A former sales representative for a Kentucky company that marketed a performance-enhancing drug used with racehorses pleaded guilty Friday to a criminal charge stemming from what federal prosecutors in New York called a "widespread, corrupt" doping scheme.
Michael Kegley conspired with trainers, veterinarians and others to make misbranded drugs, secretly administer them to racehorses and cheat bettors in the $100 billion global racehorse industry, prosecutors said.
According to the indictment, Kegley marketed SGF-1000, the same adulterated and misbranded performance-enhancing drug that Maximum Security was given when he briefly placed first in the 2019 Kentucky Derby before being disqualified for interference.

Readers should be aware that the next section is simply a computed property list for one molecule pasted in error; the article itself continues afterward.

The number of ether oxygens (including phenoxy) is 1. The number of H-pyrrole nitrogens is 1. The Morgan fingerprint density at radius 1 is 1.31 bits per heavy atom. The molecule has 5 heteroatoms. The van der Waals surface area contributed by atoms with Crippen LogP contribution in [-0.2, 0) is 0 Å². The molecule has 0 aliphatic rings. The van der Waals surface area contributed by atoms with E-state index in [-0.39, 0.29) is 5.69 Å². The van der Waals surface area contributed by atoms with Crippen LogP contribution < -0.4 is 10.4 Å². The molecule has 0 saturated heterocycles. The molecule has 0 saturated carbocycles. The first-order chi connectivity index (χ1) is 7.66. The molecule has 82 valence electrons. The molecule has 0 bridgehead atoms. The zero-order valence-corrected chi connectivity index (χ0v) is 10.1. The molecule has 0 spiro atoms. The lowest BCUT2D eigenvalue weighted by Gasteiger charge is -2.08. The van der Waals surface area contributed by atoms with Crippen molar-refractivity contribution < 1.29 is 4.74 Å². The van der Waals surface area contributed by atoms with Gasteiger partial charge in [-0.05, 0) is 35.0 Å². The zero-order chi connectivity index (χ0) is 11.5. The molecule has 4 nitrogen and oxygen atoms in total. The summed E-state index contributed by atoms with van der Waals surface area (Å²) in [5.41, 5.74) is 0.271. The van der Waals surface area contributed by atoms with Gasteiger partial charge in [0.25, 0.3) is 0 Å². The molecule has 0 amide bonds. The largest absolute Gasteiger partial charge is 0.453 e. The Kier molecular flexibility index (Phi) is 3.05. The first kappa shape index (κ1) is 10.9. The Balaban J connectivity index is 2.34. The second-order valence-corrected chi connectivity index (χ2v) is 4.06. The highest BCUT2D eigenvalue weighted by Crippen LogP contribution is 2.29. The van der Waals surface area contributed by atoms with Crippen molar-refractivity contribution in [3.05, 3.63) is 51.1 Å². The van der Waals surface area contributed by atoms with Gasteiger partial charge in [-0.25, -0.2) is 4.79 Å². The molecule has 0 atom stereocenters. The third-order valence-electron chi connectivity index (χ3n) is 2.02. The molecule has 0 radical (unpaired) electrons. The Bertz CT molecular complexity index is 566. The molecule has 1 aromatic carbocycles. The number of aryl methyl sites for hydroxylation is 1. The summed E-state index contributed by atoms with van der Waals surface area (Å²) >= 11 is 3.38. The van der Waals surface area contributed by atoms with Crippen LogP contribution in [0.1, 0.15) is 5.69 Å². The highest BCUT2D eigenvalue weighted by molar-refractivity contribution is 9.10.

The feds intercepted calls during which Kegley acknowledged he did not know the precise contents of SGF-1000, the indictment said. Kegley also was overheard explaining that trainers could be charged with felonies in the U.S. for doping horses.
"We can even put on the box, you know, 'dietary supplement for equine,'" the indictment quoted Kegley as saying. "That way it's not, no one even has to question, if it's FDA approved or not."
Kegley pleaded guilty to drug adulteration and misbranding of drugs. He faces a maximum sentence of three years in prison and agreed to forfeit more than $3 million.
SGF-1000 was not approved, was mislabeled and distributed without a valid prescription, said Sarah Mortazavi, an assistant U.S. attorney.
"I knew that there was no medical description for those products," Kegley said at a plea hearing on Friday, adding that he "knew that the product was not manufactured in an FDA facility or approved by the FDA."
"Did you know that the trainers intended to use these products on thoroughbred racehorses?" asked Judge Mary Kay Vyskocil.
"Yes, your honor," Kegley replied.